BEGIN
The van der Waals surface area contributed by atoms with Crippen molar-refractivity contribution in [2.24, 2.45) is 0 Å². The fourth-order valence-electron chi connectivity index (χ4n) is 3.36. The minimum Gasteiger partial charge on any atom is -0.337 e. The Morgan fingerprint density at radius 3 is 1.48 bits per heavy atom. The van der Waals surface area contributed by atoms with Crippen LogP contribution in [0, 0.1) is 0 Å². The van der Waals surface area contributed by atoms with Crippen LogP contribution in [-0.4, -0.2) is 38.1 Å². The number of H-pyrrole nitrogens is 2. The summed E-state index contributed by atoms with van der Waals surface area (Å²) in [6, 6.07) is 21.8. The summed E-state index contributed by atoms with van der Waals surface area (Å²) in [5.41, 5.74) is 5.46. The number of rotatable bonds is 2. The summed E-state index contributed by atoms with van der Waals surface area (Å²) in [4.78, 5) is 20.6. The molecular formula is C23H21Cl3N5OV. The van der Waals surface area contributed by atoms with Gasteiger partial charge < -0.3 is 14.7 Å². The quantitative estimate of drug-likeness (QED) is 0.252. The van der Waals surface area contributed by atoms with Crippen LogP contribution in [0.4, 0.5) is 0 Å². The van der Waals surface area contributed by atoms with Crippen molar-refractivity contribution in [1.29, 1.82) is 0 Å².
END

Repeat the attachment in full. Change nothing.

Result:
The van der Waals surface area contributed by atoms with Crippen molar-refractivity contribution in [2.24, 2.45) is 0 Å². The fourth-order valence-electron chi connectivity index (χ4n) is 3.36. The minimum Gasteiger partial charge on any atom is -0.337 e. The Morgan fingerprint density at radius 3 is 1.48 bits per heavy atom. The van der Waals surface area contributed by atoms with Crippen LogP contribution in [0, 0.1) is 0 Å². The van der Waals surface area contributed by atoms with Crippen LogP contribution in [-0.4, -0.2) is 38.1 Å². The number of H-pyrrole nitrogens is 2. The summed E-state index contributed by atoms with van der Waals surface area (Å²) in [6, 6.07) is 21.8. The summed E-state index contributed by atoms with van der Waals surface area (Å²) in [5.41, 5.74) is 5.46. The number of rotatable bonds is 2. The summed E-state index contributed by atoms with van der Waals surface area (Å²) in [4.78, 5) is 20.6. The molecular formula is C23H21Cl3N5OV. The van der Waals surface area contributed by atoms with Gasteiger partial charge < -0.3 is 14.7 Å². The quantitative estimate of drug-likeness (QED) is 0.252. The van der Waals surface area contributed by atoms with Crippen LogP contribution in [0.4, 0.5) is 0 Å². The van der Waals surface area contributed by atoms with Crippen molar-refractivity contribution in [1.29, 1.82) is 0 Å².